To keep houses warm without sending heating bills through the roof, and to save energy, the federal Environmental Protection Agency recommends sealing spots where cold air can sneak in, focusing on the attic, foundation and around windows and doors. Caulking, weather stripping and door draft guards can be inexpensive DIY fixes.

Attic

Insulating the attic and sealing all gaps and cracks around recessed lighting, plumbing, chimneys and other breaks in the attic floor — any place where warm air can escape and cold air can sneak in — is the top recommendation of the nonprofit Center for Energy and Environment. It pays for itself quickly in reduced heating costs.

Heating

A good time for an annual HVAC system check — to look for wear in parts like the blower motor — is before having to turn on the heat, according to the International Association of Certified Home Inspectors.

Also, check with local utilities to see if they offer free energy audits or rebates for energy-efficient appliances, including furnaces. It is also good practice to change furnace filters every 60 to 90 days.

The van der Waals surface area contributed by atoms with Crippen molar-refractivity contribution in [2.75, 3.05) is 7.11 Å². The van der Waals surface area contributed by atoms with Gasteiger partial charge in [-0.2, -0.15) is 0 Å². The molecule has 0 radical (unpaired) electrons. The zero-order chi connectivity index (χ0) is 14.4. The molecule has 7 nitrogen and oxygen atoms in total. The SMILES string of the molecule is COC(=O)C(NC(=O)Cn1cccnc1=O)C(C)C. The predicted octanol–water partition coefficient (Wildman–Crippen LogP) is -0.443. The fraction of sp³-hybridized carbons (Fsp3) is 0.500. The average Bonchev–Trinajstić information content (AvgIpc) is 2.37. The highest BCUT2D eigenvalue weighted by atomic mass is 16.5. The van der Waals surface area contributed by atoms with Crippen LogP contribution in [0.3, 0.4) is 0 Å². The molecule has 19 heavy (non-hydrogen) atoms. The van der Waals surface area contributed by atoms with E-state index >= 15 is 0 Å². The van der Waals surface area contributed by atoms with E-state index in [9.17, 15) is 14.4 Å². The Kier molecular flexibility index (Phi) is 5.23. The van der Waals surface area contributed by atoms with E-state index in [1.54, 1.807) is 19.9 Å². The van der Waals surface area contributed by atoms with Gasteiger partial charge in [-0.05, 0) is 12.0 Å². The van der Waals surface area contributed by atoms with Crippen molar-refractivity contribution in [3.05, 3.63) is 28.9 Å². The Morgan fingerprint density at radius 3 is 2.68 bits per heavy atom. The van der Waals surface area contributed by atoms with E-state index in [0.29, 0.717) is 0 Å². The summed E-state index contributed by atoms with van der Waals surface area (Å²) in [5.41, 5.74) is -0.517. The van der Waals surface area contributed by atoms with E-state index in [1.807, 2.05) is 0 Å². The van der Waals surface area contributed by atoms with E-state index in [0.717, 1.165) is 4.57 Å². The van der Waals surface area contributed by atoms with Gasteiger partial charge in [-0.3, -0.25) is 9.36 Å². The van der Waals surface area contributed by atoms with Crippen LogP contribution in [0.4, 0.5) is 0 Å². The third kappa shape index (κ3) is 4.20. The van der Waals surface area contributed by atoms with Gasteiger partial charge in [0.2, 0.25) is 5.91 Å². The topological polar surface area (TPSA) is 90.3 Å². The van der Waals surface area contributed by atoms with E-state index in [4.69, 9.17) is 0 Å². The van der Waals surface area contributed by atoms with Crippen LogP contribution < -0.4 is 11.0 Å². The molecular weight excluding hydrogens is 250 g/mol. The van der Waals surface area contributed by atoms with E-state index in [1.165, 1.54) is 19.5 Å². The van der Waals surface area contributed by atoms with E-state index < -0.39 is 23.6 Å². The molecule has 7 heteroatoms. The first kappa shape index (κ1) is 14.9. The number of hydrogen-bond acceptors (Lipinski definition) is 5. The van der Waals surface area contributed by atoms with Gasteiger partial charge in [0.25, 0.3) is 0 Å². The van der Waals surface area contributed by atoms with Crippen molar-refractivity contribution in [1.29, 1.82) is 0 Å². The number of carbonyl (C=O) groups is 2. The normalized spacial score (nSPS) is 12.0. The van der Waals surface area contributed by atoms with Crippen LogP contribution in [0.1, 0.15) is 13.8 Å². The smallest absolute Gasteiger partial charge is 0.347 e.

Basement

Along with cleaning gutters, making sure a basement is ready for winter means checking the foundation for cracks, which freezing water can widen and make for a very expensive repair. Sump pumps need to be checked for wear.

Miscellaneous

Fall is a good time to test smoke and carbon monoxide detectors and replace batteries, according to the National Fire Protection Association.

Update first-aid kits for home and vehicles, replace flashlight batteries and check that emergency go-bags are stocked with fresh water, food, medicines and weather-resistant supplies to last at least 72 hours.

The big payoff is savings on repairs — and peace of mind. <

This article was brought to you courtesy of Farmers Insurance agent, Jonathan Priest with an office at 57 Tandberg Trail, Suite 7, Windham.

Friday, November 12, 2021

Real Estate: How to move during the holidays!

By Lisa DiBiase

One of the most stressful moments in life is moving. Both the holidays and moving can be stressful. Combine these two events together and your level of stress will shoot through the roof. But certain circumstances can make a holiday move necessary, and some people prefer to move during the holidays as they can more easily take time away from work and school. 

If you are planning a residential move during the holiday season, take extra measures to reduce your stress and make the move a joyous journey toward a new beginning.

Here are a few tips to help: